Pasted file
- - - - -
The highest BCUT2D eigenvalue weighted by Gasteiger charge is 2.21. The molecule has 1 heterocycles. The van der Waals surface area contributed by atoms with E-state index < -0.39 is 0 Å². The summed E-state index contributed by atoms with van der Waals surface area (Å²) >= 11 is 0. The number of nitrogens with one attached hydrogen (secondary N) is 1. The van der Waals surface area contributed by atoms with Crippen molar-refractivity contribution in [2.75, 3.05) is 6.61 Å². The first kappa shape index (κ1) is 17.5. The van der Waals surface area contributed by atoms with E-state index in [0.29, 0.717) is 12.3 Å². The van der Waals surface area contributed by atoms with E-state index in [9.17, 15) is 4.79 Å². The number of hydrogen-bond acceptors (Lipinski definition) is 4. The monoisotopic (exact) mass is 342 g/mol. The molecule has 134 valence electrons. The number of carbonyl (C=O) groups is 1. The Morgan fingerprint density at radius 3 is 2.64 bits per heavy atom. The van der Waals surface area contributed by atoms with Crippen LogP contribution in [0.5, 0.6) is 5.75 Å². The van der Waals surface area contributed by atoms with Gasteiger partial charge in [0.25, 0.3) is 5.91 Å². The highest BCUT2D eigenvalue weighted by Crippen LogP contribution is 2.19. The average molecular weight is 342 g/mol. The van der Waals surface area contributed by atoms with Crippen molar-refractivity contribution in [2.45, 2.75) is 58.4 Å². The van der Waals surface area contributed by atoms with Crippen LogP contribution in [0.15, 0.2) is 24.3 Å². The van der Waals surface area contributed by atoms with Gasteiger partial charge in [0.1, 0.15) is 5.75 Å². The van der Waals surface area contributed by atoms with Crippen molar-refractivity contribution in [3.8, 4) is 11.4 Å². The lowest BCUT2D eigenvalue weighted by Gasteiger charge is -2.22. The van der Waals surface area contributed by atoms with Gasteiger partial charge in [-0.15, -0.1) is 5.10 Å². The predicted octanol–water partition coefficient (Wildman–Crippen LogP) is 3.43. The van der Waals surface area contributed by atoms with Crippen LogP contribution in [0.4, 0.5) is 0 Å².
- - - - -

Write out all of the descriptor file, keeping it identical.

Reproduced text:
The highest BCUT2D eigenvalue weighted by Gasteiger charge is 2.21. The molecule has 1 heterocycles. The van der Waals surface area contributed by atoms with E-state index < -0.39 is 0 Å². The summed E-state index contributed by atoms with van der Waals surface area (Å²) >= 11 is 0. The number of nitrogens with one attached hydrogen (secondary N) is 1. The van der Waals surface area contributed by atoms with Crippen molar-refractivity contribution in [2.75, 3.05) is 6.61 Å². The first kappa shape index (κ1) is 17.5. The van der Waals surface area contributed by atoms with E-state index in [0.29, 0.717) is 12.3 Å². The van der Waals surface area contributed by atoms with E-state index in [9.17, 15) is 4.79 Å². The number of hydrogen-bond acceptors (Lipinski definition) is 4. The monoisotopic (exact) mass is 342 g/mol. The molecule has 134 valence electrons. The number of carbonyl (C=O) groups is 1. The Morgan fingerprint density at radius 3 is 2.64 bits per heavy atom. The van der Waals surface area contributed by atoms with Crippen LogP contribution in [0.5, 0.6) is 5.75 Å². The van der Waals surface area contributed by atoms with Gasteiger partial charge in [0.25, 0.3) is 5.91 Å². The highest BCUT2D eigenvalue weighted by Crippen LogP contribution is 2.19. The average molecular weight is 342 g/mol. The van der Waals surface area contributed by atoms with Crippen molar-refractivity contribution in [2.45, 2.75) is 58.4 Å². The van der Waals surface area contributed by atoms with Crippen LogP contribution in [0.15, 0.2) is 24.3 Å². The van der Waals surface area contributed by atoms with Gasteiger partial charge in [0.1, 0.15) is 5.75 Å². The van der Waals surface area contributed by atoms with Crippen molar-refractivity contribution in [3.8, 4) is 11.4 Å². The lowest BCUT2D eigenvalue weighted by Gasteiger charge is -2.22. The van der Waals surface area contributed by atoms with Gasteiger partial charge in [-0.15, -0.1) is 5.10 Å². The predicted octanol–water partition coefficient (Wildman–Crippen LogP) is 3.43. The van der Waals surface area contributed by atoms with Crippen LogP contribution in [0.4, 0.5) is 0 Å².